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Admin Apache Hosting Service

running a second, third, …, instance of WordPress on your server

Intro
Since I can host drjohnstechtalk.com myself on my AWS server, why not a second blog, totally unrelated, for a friend? This has not been documented as well as I would have liked though it is very straightforward. So I’ll mention a few things here.

WordPress prep activities
You follow the WordPress regular installation instructions: http://codex.wordpress.org/Installing_WordPress. But I’ll repeat the important steps for the DIY admin with their own server like me:

$ cd /tmp; wget ‐‐no‐check‐certificate https://wordpress.org/latest.tar.gz
$ tar ‐xzvf latest.tar.gz
$ sudo cp ‐r wordpress <YOUR_HTDOC_ROOT>/blog

Set up a dedicated virtual server (apache virtual server) to handle this additional domain (that’s a whole post to explain).

The main thing is to realize you can set up a separate database in your single mysql instance for your second blog:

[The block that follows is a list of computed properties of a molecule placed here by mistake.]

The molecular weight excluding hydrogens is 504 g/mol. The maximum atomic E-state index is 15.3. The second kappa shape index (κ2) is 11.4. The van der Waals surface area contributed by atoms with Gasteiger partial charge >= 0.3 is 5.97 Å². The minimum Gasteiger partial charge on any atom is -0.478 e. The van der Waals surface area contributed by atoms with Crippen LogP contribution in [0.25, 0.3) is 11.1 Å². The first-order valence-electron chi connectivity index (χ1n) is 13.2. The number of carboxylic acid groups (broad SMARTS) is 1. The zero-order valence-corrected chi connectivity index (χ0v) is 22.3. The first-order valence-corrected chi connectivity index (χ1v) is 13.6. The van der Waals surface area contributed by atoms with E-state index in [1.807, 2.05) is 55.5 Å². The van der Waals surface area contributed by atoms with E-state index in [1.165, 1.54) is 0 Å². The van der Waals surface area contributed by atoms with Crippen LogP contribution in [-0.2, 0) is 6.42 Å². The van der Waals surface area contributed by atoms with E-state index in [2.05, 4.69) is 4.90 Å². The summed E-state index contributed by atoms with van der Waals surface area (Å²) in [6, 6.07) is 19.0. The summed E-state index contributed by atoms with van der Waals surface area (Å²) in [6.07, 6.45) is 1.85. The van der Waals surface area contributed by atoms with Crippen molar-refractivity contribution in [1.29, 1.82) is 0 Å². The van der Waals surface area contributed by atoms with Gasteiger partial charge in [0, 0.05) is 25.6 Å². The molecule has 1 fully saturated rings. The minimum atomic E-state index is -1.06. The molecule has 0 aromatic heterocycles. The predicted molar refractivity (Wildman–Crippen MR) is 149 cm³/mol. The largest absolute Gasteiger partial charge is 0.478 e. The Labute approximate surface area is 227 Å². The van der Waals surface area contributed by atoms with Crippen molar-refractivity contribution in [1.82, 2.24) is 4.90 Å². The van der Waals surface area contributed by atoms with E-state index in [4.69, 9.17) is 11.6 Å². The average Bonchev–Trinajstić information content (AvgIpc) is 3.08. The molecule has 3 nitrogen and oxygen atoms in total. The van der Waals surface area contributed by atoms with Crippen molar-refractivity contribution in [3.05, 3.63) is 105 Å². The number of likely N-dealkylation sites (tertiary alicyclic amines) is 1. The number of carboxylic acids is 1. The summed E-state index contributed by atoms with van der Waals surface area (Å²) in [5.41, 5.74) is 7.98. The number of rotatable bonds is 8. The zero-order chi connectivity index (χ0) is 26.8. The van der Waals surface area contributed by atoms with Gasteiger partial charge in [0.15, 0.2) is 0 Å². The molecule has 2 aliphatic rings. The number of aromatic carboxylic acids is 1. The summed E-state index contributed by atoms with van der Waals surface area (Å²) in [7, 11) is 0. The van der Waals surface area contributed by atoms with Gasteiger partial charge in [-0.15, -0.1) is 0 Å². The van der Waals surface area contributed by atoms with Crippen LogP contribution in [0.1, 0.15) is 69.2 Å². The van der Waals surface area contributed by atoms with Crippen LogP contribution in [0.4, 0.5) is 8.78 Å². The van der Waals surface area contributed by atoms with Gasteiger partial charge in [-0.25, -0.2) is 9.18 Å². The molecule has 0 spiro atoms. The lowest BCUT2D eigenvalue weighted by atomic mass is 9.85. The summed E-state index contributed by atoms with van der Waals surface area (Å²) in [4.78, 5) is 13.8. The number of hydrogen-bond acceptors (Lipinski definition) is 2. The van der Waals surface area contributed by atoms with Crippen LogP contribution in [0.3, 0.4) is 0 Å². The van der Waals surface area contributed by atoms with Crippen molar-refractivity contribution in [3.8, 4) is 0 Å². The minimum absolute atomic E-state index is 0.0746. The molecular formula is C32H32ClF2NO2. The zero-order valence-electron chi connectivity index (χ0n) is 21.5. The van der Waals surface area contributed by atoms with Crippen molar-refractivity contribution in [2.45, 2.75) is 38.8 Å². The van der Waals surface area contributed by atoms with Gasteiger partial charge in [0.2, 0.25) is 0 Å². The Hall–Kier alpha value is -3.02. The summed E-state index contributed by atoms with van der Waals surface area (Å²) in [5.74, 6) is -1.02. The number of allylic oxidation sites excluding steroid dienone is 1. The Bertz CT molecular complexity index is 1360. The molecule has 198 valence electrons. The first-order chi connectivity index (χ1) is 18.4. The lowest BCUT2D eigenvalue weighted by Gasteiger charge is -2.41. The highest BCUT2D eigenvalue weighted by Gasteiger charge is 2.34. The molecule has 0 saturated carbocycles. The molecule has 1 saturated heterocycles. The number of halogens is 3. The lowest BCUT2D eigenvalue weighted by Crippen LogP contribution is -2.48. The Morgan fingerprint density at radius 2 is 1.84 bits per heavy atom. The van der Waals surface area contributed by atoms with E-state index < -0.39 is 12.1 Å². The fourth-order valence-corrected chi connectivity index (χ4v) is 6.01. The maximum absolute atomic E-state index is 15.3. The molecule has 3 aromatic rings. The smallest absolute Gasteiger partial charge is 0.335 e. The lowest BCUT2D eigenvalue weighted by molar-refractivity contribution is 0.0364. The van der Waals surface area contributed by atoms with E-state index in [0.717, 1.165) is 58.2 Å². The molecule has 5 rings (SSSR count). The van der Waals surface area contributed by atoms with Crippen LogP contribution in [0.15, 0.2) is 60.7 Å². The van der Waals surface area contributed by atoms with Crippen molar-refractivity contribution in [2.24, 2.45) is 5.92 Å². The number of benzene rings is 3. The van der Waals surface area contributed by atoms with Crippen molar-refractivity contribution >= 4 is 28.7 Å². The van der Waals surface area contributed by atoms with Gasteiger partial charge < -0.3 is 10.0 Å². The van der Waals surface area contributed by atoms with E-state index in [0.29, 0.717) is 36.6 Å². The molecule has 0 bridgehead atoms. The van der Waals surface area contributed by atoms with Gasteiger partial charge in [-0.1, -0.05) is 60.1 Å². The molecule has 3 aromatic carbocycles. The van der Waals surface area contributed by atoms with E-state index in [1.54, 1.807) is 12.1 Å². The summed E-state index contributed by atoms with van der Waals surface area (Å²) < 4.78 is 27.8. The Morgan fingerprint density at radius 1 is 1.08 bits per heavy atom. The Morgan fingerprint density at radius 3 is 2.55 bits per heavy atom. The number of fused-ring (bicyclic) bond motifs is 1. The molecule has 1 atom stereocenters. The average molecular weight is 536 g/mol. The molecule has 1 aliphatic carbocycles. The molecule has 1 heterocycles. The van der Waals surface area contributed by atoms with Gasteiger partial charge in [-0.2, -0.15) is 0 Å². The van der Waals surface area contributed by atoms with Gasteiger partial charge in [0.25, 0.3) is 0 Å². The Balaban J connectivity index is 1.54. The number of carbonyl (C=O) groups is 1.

$ mysql -u adminusername -p
Enter password:
Welcome to the MySQL monitor.  Commands end with ; or \g.
Your MySQL connection id is 5340 to server version: 3.23.54
 
Type 'help;' or '\h' for help. Type '\c' to clear the buffer.
 
mysql&gt; CREATE DATABASE 2nddatabasename;
Query OK, 1 row affected (0.00 sec)
 
mysql&gt; GRANT ALL PRIVILEGES ON 2nddatabasename.* TO "2ndwordpressusername"@"localhost"
    -&gt; IDENTIFIED BY "passwordfor2nddatabase";
Query OK, 0 rows affected (0.00 sec)
 
mysql&gt; FLUSH PRIVILEGES;
Query OK, 0 rows affected (0.01 sec)
 
mysql&gt; EXIT
Bye
$

Then access this web site’s WordPress setup page from a browser:

URL: http://example.com/blog/wp-admin/install.php

WP-Setup-capture

Error connecting to the database?

I usually goof up something or other. I have even literally created a username that was ‘username’@’hostname’ because I read that off my example before I corrected it. I needed to specify localhost instead of hostname. But anyway, I didn’t panic. I tried to connect to the MySQL DB with the user I thought I had just created (and it didn’t work), i.e., mysql -u newuser -p – would not accept the password I knew I had just created.

I even had problems droppnig that user, again, because unless I specified the user as ‘username’@’hostname’ it could not find the user!

In the days of MariaDB these types of DB commands still work the same way, for the record.